If the most economically successful yet environmentally obsessed country in Europe rejects smart meters, what does that say?
It says that Germany has come to the realization that smart meters do not deliver what they promise. They just deliver a higher cost to the homeowner.
Magdalena Klemun of greentechmedia.com wrote yesterday:
It’s a bitter pill for German smart meter manufacturers, but the news is easier to swallow for the country’s utility ratepayers: the German Ministry of Economics announced it will not follow EU recommendations to install smart meters for 80 percent of consumers by 2022.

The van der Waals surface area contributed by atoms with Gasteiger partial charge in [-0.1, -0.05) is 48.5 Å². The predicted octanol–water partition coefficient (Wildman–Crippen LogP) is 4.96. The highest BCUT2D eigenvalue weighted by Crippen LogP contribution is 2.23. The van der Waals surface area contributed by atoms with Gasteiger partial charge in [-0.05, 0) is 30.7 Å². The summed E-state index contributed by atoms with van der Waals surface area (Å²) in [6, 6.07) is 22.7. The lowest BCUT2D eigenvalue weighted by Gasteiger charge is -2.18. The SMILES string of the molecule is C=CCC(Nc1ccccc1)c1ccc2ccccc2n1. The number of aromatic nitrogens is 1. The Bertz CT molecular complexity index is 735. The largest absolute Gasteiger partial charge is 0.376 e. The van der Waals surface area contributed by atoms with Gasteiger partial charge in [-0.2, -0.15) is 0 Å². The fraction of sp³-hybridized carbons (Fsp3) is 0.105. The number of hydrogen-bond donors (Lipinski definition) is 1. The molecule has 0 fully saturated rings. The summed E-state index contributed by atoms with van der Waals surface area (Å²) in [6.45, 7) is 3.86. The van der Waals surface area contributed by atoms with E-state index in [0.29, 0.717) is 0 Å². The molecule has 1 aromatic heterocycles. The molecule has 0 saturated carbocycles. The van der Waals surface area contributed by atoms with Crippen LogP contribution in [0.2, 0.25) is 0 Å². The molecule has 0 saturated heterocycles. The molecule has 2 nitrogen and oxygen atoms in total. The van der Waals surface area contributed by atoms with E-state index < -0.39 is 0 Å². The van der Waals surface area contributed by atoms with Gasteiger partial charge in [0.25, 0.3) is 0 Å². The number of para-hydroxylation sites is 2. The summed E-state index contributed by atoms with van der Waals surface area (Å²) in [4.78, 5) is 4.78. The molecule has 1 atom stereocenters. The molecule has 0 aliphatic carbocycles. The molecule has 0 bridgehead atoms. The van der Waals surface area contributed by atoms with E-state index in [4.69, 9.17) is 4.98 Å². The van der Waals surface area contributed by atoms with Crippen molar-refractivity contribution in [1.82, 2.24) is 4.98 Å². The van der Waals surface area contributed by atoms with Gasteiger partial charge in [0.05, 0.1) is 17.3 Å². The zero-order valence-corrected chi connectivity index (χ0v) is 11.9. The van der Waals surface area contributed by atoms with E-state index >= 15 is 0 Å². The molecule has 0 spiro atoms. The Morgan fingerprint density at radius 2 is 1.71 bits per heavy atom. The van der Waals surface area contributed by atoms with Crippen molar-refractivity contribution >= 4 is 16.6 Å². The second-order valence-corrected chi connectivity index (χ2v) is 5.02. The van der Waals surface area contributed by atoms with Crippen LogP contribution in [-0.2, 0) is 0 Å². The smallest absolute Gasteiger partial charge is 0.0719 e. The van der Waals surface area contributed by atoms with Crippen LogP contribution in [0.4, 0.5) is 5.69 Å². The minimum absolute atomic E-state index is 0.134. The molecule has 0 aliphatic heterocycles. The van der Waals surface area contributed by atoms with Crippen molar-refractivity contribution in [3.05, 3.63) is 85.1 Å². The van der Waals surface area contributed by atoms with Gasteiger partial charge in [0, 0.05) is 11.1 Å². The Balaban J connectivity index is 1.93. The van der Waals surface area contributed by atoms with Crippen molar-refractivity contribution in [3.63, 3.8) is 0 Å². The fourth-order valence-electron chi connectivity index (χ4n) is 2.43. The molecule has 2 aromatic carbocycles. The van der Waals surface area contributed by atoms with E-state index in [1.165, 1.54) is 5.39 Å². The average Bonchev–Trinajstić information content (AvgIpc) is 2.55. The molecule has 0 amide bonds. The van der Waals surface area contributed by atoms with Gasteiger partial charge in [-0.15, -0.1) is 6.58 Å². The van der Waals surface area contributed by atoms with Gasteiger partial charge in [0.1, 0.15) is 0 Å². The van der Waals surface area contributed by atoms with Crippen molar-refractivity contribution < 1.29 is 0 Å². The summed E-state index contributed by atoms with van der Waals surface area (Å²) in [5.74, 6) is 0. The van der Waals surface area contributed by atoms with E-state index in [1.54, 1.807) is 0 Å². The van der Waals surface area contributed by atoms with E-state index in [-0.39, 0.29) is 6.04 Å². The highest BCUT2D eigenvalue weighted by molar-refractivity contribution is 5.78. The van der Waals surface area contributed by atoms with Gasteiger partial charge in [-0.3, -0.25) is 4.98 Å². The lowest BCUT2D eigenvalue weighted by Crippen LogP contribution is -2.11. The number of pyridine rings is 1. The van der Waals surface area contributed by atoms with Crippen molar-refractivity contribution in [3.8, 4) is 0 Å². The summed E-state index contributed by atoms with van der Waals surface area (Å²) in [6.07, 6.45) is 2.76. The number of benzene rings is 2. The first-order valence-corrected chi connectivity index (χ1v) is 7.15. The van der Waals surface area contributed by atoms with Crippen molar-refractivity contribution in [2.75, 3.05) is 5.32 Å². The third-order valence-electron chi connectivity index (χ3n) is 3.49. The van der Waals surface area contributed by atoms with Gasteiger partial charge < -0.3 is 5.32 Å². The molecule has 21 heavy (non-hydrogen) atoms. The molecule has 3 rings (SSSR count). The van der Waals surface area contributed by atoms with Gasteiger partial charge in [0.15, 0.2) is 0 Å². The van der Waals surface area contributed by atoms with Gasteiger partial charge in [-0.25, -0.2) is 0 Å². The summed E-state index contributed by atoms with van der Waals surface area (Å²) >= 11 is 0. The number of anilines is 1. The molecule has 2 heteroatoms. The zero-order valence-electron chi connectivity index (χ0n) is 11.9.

The ministry reviewed a cost-benefit analysis by Ernst & Young and is concerned that the lion’s share of the costs could fall to households, while the bulk of benefit could go to industrial consumers with larger opportunities to reduce power consumption and leverage load shifting.
Ernst & Young’s study found higher costs than benefits for average households. If only customers that received a meter paid for them, it would cost €89 ($118) per household per year to cover device and installation costs, which is more than the expected monetary benefits. If costs are distributed among all consumers right from the start of the rollout, including customers that do not install a smart meter, the cost would drop to €29 ($38). The analysis extends until 2032, with AMI rollout assumed to begin in 2014.
The politicians in our country need to pay attention to the experience of other places.